April 1, 2015 |

A Conversation with Michael Shepherd

By Pizza Today

Michael Shepherd 600 Downtown

Michael lets us in on proven ways to increase check averages


Six Hundred Downtown
Bellefontaine, Ohio

Owner Michael Shepherd is a four-time World Pizza Champion, eight-time world medalist. He is also a pizza industry speaker, author and Pizzeria School of Management Instructor.


Honestly, increasing check averages and upselling is all about getting customers to spend more money with me on each visit. Whenever I can get a customer to spend a few or many more dollars on the same visit it translates into huge gains on the bottom line. A larger sale with no additional overhead, marketing and minimal labor can be the difference between a good night and an awesome night and at the end of the year it can be the difference between a profitable year and a loss.

I like to tackle increasing check averages with a combination of direct and indirect methods including proper server training, marketing materials, upselling contests for servers/phone staff, manager monthly bonuses based on average tickets, menu engineering, and some stealthy tactics. Just one tactic doesn’t do the job. We have to be doing all things at all times to be effective.

Upselling is an awesome way to increase check averages if it is done right. I dislike anything that is or can be perceived as high pressure or blatant selling. We want our customers to enjoy themselves –– not feel like they are being pushed into buying anything. The customers should never realize we are trying to increase their check average. We practice three different types of upselling techniques based on the attitude of the customer and the circumstances:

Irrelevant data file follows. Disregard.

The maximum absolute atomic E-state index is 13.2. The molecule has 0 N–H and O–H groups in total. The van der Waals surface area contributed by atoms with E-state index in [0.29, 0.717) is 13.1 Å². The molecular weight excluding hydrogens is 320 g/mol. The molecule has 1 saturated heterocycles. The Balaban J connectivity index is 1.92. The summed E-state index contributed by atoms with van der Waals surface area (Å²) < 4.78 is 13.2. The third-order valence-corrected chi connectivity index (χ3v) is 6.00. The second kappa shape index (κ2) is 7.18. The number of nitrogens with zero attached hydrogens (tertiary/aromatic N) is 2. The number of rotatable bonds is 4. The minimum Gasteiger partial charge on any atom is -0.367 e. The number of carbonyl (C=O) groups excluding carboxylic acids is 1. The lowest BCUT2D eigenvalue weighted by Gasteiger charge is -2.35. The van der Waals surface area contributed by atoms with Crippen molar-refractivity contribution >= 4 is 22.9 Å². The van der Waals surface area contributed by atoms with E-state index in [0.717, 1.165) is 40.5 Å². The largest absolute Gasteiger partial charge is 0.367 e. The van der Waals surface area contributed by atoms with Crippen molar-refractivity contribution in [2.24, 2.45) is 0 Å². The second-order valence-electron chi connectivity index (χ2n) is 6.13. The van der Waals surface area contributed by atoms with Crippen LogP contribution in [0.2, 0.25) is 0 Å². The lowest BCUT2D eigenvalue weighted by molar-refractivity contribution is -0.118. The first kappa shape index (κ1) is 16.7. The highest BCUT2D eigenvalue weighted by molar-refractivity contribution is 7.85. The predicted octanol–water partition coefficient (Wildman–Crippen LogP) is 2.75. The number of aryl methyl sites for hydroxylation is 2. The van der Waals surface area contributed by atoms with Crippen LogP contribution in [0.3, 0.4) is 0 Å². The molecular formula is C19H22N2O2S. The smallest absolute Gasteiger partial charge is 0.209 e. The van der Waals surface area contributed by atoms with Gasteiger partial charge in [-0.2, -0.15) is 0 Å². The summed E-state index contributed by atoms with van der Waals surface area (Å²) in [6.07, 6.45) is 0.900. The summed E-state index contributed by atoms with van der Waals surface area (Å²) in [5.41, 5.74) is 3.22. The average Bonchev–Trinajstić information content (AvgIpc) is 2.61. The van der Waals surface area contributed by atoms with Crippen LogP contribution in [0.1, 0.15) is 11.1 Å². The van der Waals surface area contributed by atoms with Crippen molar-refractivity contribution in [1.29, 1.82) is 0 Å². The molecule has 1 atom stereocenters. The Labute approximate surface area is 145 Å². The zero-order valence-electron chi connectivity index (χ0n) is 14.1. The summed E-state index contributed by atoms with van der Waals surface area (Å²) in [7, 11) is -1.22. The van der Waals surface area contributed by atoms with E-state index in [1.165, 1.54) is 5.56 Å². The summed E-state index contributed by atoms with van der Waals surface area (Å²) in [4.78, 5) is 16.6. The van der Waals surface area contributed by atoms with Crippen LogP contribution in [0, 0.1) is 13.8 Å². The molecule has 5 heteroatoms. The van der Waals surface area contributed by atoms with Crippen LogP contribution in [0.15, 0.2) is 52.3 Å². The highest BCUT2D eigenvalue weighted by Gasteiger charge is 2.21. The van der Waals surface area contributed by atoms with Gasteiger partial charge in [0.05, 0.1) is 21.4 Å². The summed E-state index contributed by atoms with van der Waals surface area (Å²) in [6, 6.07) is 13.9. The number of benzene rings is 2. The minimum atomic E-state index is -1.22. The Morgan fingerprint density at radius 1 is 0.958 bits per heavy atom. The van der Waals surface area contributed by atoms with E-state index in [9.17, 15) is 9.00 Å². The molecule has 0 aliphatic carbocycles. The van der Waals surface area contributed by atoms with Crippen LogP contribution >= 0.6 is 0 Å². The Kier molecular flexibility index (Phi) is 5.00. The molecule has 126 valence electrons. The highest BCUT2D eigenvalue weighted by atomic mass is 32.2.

1. Matching up. We like to match up certain menu items with other complementing items. Garlic knots always go good with a pizza, ranch always goes good with wings, a salad goes with pasta and desserts come after everything else. Often times customers didn’t realize they wanted these until we made the suggestion. Some things are meant to be together and when we make these suggestions to customers it is usually an easy sale.
  2. Value-adding. Pointing out to a table or a carryout order that a large is only $3 or $4 more than the medium or that the large order of mozzarella breadsticks is twice as big for only $3 more is an easy way to not only help the customer get a better value, but for us to gain a higher check average.
  3. Food on Parade. We use this stealthy tactic for our dine-in customers. Some of our menu items are not only awesome to eat, but they are also a pretty awesome site to see. Our Detroit-style pizza, signature drinks from the bar and desserts are some of the items that we will make up and “take the long way” through the dining room to be sure that everyone gets a good look. Sometimes we will even “accidentally” take it to the “wrong” table so they can get a better look and smell while they are waiting. It plants the seed in their head, piques their interest and gets them hungry! Shortly after a “parade” of food we can be about 99-percent sure that we will soon be selling some to those who caught a glimpse in the dining room.

Of course an upselling contest for staff and a bonus for managers makes this all come together much easier.